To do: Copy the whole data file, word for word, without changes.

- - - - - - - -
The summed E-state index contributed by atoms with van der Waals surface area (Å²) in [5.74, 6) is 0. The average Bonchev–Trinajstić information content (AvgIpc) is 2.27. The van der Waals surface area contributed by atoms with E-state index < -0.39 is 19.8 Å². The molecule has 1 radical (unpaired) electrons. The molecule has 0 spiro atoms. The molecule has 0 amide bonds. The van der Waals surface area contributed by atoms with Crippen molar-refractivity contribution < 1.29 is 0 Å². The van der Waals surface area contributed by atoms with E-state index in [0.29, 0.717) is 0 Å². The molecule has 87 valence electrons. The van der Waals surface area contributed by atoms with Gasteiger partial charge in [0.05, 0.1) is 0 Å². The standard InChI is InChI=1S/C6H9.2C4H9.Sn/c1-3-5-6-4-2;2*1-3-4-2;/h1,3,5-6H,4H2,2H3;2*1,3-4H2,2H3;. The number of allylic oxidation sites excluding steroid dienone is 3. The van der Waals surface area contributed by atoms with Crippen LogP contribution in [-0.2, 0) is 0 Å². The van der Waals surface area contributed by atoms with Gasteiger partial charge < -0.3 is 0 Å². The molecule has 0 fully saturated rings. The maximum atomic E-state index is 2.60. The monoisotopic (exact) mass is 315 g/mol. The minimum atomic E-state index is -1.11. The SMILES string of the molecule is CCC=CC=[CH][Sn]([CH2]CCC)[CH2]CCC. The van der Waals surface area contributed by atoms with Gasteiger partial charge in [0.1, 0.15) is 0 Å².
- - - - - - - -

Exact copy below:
The summed E-state index contributed by atoms with van der Waals surface area (Å²) in [5.74, 6) is 0. The average Bonchev–Trinajstić information content (AvgIpc) is 2.27. The van der Waals surface area contributed by atoms with E-state index < -0.39 is 19.8 Å². The molecule has 1 radical (unpaired) electrons. The molecule has 0 spiro atoms. The molecule has 0 amide bonds. The van der Waals surface area contributed by atoms with Crippen molar-refractivity contribution < 1.29 is 0 Å². The van der Waals surface area contributed by atoms with E-state index in [0.29, 0.717) is 0 Å². The molecule has 87 valence electrons. The van der Waals surface area contributed by atoms with Gasteiger partial charge in [0.05, 0.1) is 0 Å². The standard InChI is InChI=1S/C6H9.2C4H9.Sn/c1-3-5-6-4-2;2*1-3-4-2;/h1,3,5-6H,4H2,2H3;2*1,3-4H2,2H3;. The number of allylic oxidation sites excluding steroid dienone is 3. The van der Waals surface area contributed by atoms with Crippen LogP contribution in [-0.2, 0) is 0 Å². The van der Waals surface area contributed by atoms with Gasteiger partial charge < -0.3 is 0 Å². The molecule has 0 fully saturated rings. The maximum atomic E-state index is 2.60. The monoisotopic (exact) mass is 315 g/mol. The minimum atomic E-state index is -1.11. The SMILES string of the molecule is CCC=CC=[CH][Sn]([CH2]CCC)[CH2]CCC. The van der Waals surface area contributed by atoms with Gasteiger partial charge in [0.1, 0.15) is 0 Å².